But what’s so satisfying about Bergman Island is that it ultimately defies all personal and creative expectations placed on it by its association with Fårö. At one point, Chris asks one of the Bergman scholars on the island if she thinks it’s possible to have a successful career as a filmmaker and raise a family. The woman replies: “At the age of 42, Bergman had directed 25 films. How do you think he would have done that if he was also changing diapers?” Naturally, as an artist with a young daughter, Chris is troubled by this response. But her time on Fårö sparks an empowering realization for her: She is enamored by Bergman, but she doesn’t want to be him. Just like she rejects her husband’s artistic process, but is still supportive of his work. She wants to be her own artist. Indeed, this is as much a film about Bergman as it is one about a decaying marriage. This is a film about standing in the shadow of an artist you love, and still having the courage to go your own way.
And go her own way she does. While on Fårö, Chris begins to dream up an idea for a new film, inspired by her own first love. As she narrates to Tony, the film comes to life: A young woman named Amy (Mia Wasikowska) arrives at Fårö for a wedding and is reunited with her old lover Joseph (Anders Danielsen Lie). Bergman Island’s film-within-a-film is an explosive reflection of Chris’s inner state as an artist. Amy and Joseph’s story is gracefully imbued with possibility, only furthered by Wasikowska’s tender, emotional performance. Their B-plot is told with the same nimble vigor as Chris and Tony’s story, but with more of a breezy, unrestrained edge. Amy dances to ABBA and skinny dips at night. Nothing feels forced about the two narratives: They are perfectly woven together both by Hansen-Løve’s subdued, effortless directorial style and Marion Monnier’s artful editing, until each feels like it could not exist without the other. When the two storylines melt into abstraction, it feels perfectly organic.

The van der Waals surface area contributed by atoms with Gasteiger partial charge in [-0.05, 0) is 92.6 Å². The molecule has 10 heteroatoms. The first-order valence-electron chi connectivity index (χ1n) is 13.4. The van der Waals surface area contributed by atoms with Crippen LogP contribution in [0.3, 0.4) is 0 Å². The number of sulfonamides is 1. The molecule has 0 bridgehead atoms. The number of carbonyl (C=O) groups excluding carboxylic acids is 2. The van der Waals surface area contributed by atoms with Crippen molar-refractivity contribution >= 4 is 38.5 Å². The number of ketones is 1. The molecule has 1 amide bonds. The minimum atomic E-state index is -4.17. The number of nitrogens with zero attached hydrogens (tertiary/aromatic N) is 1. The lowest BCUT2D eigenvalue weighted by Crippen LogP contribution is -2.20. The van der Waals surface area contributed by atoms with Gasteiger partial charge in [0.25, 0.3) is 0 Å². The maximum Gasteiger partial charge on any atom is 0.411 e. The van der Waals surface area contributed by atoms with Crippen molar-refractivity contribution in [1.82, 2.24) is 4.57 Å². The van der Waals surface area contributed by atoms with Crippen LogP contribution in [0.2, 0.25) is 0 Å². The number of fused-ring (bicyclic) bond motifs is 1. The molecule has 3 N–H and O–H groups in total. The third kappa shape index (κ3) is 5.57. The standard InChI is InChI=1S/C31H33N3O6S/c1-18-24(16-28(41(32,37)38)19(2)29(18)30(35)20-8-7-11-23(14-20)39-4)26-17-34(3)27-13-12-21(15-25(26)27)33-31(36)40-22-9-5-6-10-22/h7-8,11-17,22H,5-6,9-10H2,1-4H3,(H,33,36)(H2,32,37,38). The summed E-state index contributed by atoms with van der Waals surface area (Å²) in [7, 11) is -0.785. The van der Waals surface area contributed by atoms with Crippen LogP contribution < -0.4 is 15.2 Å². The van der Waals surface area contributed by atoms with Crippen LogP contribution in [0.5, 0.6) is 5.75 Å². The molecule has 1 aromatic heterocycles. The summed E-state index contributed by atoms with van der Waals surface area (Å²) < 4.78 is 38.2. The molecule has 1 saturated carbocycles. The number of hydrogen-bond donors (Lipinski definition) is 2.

The film’s self-reflexivity is a bold statement on creation. Hansen-Løve’s films have always had such a strong overtone of humanity, with a deep focus on emotions and characters unafraid to wear their hearts on their sleeves, that it only makes sense that her final statement in Bergman Island is that being an artist is a deeply, deeply personal thing. With the backdrop of Bergman, the film suggests that, additionally, it’s a powerful thing to be inspired by an artist. But what’s even more fulfilling is to be inspired by an artist and still reject their methods of creation in favor of your own.
Director: Mia Hansen-Løve
Writer: Mia Hansen-Løve
Stars: Vicky Krieps, Tim Roth, Mia Wasikowska, Anders Danielsen Lie
Release Date: October 15, 2021
Aurora Amidon is a film journalist and passionate defender of Hostel: Part II. Follow her on Twitter for her latest questionable culture takes.